Support for the government of Japanese Prime Minister Yukio Hatoyama, who faces key decisions on next year's budget and relocating a U.S. airbase, have sunk as low as 48 percent in surveys issued on Monday and at the weekend.
Many voters said Hatoyama had failed to show leadership since sweeping to power in a landslide August election victory.
About a third of respondents in the three surveys said they did not back Hatoyama's Democratic Party-led government as politicians gear up for an upper house election in mid-2010.
Hatoyama faces a tough decision on how to keep a promise to hold new bond issuance to 44 trillion yen ($486.5 billion) in the fiscal year from April despite falling tax revenues and may backtrack on campaign pledges aimed at putting more cash in the hands of consumers.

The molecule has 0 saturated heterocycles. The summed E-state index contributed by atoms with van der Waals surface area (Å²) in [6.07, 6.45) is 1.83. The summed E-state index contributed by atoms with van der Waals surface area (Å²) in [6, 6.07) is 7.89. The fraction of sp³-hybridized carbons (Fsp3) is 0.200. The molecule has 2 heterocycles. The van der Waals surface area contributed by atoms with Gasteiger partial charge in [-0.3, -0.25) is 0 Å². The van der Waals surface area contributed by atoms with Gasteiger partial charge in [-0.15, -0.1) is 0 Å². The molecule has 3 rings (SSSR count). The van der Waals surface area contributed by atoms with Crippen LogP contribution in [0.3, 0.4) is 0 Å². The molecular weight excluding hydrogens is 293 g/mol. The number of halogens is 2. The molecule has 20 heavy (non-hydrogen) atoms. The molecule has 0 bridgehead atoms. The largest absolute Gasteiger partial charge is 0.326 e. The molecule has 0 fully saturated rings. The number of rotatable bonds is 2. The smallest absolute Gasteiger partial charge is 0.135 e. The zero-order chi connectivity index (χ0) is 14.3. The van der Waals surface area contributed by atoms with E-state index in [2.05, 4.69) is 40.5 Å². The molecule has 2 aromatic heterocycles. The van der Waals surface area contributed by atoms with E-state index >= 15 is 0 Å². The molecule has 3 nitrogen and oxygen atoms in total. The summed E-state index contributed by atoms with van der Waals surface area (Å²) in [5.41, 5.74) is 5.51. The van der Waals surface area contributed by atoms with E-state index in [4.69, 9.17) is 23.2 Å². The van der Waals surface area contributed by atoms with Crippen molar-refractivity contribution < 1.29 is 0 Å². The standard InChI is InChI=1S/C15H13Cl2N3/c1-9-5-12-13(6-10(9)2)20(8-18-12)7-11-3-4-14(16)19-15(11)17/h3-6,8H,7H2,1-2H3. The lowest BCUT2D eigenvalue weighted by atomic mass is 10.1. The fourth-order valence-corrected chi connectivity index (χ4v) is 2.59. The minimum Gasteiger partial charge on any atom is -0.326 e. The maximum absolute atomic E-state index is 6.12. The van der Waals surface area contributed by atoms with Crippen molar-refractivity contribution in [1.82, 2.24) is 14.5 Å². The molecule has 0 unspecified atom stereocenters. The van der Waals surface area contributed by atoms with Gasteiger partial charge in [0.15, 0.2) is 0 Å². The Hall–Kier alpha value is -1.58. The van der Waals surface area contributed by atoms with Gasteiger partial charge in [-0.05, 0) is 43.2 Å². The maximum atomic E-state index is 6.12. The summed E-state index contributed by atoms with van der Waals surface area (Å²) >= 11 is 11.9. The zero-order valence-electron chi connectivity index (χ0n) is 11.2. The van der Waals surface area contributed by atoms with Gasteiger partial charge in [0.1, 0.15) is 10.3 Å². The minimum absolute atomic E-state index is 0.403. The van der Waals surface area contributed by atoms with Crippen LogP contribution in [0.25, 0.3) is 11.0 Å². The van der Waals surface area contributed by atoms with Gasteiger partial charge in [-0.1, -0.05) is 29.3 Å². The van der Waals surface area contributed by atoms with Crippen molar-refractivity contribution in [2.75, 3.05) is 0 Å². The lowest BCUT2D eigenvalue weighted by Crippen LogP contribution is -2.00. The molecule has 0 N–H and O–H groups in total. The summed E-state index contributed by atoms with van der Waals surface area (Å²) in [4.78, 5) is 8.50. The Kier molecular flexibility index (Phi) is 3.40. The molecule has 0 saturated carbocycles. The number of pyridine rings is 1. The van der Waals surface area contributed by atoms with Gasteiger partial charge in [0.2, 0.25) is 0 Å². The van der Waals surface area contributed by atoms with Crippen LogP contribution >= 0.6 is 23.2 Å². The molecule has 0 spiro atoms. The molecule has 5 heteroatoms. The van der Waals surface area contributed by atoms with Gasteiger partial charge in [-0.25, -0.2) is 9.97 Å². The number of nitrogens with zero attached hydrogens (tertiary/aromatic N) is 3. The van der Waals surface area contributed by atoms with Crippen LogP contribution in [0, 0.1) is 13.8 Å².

He has also delayed a solution on relocating a U.S. airbase on Okinawa, irritating security ally Washington.
The most dramatic slide in support came in a poll by the Asahi newspaper, showing 48 percent of respondents backed the government, compared with 62 percent about a month ago. About 74 percent said that Hatoyama had failed to demonstrate leadership.
The Mainichi newspaper showed support had fallen to 55 percent, down from 64 percent in November.
But Hatoyama's troubles have not translated into good news for the opposition Liberal Democratic Party (LDP). The Asahi said 42 percent backed the Democrats against 18 percent for the LDP.
The Democrats need to win a majority in the upper house to free themselves from an awkward coalition with two tiny parties. A ruling bloc loss would revive a parliamentary deadlock in which an opposition-dominated upper house could delay legislation.
(Reporting by Isabel Reynolds; Editing by Ron Popeski)